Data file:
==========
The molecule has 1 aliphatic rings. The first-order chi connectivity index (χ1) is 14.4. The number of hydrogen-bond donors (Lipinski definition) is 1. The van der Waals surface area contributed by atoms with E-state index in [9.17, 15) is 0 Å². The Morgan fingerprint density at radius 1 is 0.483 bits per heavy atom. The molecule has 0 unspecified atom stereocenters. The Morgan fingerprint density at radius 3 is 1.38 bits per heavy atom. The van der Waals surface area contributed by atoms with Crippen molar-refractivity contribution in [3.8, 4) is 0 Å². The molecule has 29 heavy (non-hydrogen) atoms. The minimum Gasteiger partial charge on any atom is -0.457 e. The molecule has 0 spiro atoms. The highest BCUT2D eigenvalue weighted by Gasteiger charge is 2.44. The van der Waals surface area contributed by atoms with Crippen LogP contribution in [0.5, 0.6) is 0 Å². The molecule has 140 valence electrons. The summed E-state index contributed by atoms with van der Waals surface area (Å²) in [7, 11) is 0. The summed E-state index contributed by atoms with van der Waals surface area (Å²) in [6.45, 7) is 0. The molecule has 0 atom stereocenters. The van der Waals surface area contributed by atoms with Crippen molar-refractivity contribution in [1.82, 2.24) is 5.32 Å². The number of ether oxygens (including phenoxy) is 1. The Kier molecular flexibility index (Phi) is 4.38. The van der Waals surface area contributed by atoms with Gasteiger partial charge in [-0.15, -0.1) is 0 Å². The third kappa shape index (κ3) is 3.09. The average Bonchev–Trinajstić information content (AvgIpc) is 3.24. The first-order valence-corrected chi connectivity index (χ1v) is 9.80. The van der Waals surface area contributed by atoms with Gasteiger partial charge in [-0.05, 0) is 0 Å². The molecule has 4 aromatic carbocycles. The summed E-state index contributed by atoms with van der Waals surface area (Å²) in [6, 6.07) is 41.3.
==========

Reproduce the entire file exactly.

The molecule has 1 aliphatic rings. The first-order chi connectivity index (χ1) is 14.4. The number of hydrogen-bond donors (Lipinski definition) is 1. The van der Waals surface area contributed by atoms with E-state index in [9.17, 15) is 0 Å². The Morgan fingerprint density at radius 1 is 0.483 bits per heavy atom. The molecule has 0 unspecified atom stereocenters. The Morgan fingerprint density at radius 3 is 1.38 bits per heavy atom. The van der Waals surface area contributed by atoms with Crippen molar-refractivity contribution in [3.8, 4) is 0 Å². The molecule has 29 heavy (non-hydrogen) atoms. The minimum Gasteiger partial charge on any atom is -0.457 e. The molecule has 0 spiro atoms. The highest BCUT2D eigenvalue weighted by Gasteiger charge is 2.44. The van der Waals surface area contributed by atoms with Crippen LogP contribution in [0.5, 0.6) is 0 Å². The molecule has 140 valence electrons. The summed E-state index contributed by atoms with van der Waals surface area (Å²) in [7, 11) is 0. The summed E-state index contributed by atoms with van der Waals surface area (Å²) in [6.45, 7) is 0. The molecule has 0 atom stereocenters. The van der Waals surface area contributed by atoms with Crippen molar-refractivity contribution in [1.82, 2.24) is 5.32 Å². The number of ether oxygens (including phenoxy) is 1. The Kier molecular flexibility index (Phi) is 4.38. The van der Waals surface area contributed by atoms with Gasteiger partial charge in [-0.15, -0.1) is 0 Å². The third kappa shape index (κ3) is 3.09. The average Bonchev–Trinajstić information content (AvgIpc) is 3.24. The first-order valence-corrected chi connectivity index (χ1v) is 9.80. The van der Waals surface area contributed by atoms with Gasteiger partial charge in [-0.05, 0) is 0 Å². The molecule has 4 aromatic carbocycles. The summed E-state index contributed by atoms with van der Waals surface area (Å²) in [6, 6.07) is 41.3.